Monday, October 31, 2016
Sea urchins are visually arresting, hazardous to swimmers, and to some cultures delicious. The marine invertebrates are important links in the marine food chain. Fish pick at the urchins, which feed on bits of algae.
Sea urchins are perhaps best known for their armor of spines. But their mouths may be even more daunting—urchin teeth can literally chew through stone without getting dull.
Urchins feed on algae and invertebrates, a recent study found that the sound of their teeth scraping on reefs can cause a rise in ocean noise.
The teeth are mosaics of two kinds of calcite crystals: fibers and curved plates. The crystal shapes are arranged crosswise to each other and are bound together with a superhard cement of calcite nanoparticles.
Between the crystals are layers of weaker organic material. By striking the teeth with microscopic, diamond-tipped probes, the scientists found that the teeth break along these organic layers.
The scientists think the organics are predetermined weak spots in the teeth that allow parts of the material to "tear" away, similar to perforations in a sheet of paper. This means the teeth, which grow continuously, can regularly shed damaged areas to keep a well-honed edge.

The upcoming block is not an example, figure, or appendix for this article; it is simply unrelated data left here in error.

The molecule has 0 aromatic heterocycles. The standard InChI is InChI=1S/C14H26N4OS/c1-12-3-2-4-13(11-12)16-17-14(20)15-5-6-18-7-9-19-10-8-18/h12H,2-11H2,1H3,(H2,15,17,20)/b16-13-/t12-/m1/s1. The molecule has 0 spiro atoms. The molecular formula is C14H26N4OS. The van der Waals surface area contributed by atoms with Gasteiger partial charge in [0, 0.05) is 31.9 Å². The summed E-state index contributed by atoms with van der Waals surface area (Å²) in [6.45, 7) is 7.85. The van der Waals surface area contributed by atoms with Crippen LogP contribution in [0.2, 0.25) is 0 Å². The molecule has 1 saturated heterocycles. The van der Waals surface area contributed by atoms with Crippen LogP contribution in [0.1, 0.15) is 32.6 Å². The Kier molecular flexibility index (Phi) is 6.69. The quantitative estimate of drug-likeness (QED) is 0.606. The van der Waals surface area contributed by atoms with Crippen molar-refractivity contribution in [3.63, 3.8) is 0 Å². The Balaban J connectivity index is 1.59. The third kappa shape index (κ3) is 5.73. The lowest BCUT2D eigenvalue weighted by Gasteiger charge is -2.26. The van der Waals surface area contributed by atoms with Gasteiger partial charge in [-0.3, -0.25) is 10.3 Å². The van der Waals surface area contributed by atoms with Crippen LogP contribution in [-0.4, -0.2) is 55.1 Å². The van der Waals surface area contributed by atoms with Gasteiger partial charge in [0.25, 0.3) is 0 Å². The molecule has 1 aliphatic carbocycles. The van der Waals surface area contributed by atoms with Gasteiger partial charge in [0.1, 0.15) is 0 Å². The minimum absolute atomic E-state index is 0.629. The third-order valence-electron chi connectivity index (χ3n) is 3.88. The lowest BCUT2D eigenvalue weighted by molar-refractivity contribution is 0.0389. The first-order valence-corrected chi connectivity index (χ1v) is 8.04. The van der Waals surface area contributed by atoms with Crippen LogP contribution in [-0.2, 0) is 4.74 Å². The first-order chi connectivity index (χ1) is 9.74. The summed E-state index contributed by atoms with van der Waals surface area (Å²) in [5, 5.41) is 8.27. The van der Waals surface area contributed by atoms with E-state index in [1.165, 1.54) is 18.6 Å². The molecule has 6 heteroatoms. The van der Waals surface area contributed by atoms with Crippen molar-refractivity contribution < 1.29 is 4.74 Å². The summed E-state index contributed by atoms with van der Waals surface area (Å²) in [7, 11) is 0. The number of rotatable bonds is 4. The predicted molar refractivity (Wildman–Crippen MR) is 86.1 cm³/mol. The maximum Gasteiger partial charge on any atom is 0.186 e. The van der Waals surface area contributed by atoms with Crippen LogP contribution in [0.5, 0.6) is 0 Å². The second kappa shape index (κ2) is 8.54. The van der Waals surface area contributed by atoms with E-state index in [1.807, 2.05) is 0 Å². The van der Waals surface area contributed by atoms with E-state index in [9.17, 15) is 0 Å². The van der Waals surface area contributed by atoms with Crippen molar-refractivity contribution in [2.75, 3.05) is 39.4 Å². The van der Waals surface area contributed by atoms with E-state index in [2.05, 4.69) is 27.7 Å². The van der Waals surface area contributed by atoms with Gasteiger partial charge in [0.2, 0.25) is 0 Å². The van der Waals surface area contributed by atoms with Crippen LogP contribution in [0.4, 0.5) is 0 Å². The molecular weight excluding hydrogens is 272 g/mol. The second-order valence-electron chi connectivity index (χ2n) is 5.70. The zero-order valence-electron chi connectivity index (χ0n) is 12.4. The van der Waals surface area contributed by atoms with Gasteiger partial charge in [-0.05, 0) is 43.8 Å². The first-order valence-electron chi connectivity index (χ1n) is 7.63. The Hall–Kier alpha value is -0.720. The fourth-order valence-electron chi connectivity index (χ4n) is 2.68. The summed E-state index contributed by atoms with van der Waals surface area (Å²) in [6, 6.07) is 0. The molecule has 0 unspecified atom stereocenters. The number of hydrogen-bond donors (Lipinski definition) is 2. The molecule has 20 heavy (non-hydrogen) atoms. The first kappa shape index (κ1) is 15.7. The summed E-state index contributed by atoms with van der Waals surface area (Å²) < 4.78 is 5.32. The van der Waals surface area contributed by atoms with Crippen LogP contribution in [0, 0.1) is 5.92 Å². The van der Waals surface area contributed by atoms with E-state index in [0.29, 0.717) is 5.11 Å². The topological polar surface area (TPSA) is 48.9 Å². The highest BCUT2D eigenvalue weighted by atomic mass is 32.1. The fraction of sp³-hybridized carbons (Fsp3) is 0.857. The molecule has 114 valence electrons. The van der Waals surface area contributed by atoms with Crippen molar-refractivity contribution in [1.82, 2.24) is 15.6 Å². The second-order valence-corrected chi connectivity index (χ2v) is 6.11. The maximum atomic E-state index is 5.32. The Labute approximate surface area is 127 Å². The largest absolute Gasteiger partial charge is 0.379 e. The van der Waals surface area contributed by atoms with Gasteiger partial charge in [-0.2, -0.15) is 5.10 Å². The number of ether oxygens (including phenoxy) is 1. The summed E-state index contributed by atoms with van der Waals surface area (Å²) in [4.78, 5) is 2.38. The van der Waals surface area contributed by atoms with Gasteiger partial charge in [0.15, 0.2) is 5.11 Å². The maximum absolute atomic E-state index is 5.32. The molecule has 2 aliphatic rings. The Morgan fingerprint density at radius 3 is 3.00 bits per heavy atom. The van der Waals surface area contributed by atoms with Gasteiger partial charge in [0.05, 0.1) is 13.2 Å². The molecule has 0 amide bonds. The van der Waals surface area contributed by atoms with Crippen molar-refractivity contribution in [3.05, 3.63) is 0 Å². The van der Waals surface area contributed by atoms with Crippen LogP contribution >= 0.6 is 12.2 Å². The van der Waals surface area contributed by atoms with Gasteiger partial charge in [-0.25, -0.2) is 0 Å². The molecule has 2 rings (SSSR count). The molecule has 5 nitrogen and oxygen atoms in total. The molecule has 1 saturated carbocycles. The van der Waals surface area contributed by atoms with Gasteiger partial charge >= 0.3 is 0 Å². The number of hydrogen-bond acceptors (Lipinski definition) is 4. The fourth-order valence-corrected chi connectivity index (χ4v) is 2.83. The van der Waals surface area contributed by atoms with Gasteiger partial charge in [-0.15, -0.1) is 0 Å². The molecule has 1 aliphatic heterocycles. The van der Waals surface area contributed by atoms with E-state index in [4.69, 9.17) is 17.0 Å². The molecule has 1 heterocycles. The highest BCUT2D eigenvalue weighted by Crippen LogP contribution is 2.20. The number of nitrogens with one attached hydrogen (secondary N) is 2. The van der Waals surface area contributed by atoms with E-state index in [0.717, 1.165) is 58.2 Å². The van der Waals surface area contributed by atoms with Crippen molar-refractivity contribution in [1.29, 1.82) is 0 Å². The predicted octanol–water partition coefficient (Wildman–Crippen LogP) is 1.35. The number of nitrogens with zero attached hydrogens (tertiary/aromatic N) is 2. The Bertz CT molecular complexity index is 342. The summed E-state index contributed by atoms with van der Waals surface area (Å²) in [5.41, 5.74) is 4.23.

On October 15, standing near the summit of Hawaii's Mauna Kea and looking away from a gorgeous sunset produced this magnificent snapshot of a Full Moon rising within the volcanic mountain's shadow. An alignment across the Solar System is captured in the stunning scene and seeming contradiction of bright Moon in dark shadow.
The triangular appearance of a shadow cast by a mountain's irregular profile is normal. It's created by the perspective of the distant mountaintop view through the dense atmosphere. Rising as the Sun sets, the antisolar point or the point opposite the Sun is close to the perspective's vanishing point near the mountain shadow's peak.
But extending in the antisolar direction, Earth's conical shadow is only a few lunar diameter's wide at the distance of the Moon. So October's Full Hunters Moon is still reflecting sunlight, seen through the mountain's atmospheric shadow but found too far from the antisolar point and the Earth's extended shadow to be eclipsed.
Image & info via APODhttp://apod.nasa.gov/apod/astropix.html
Image Credit & Copyright: Greg Chavdarian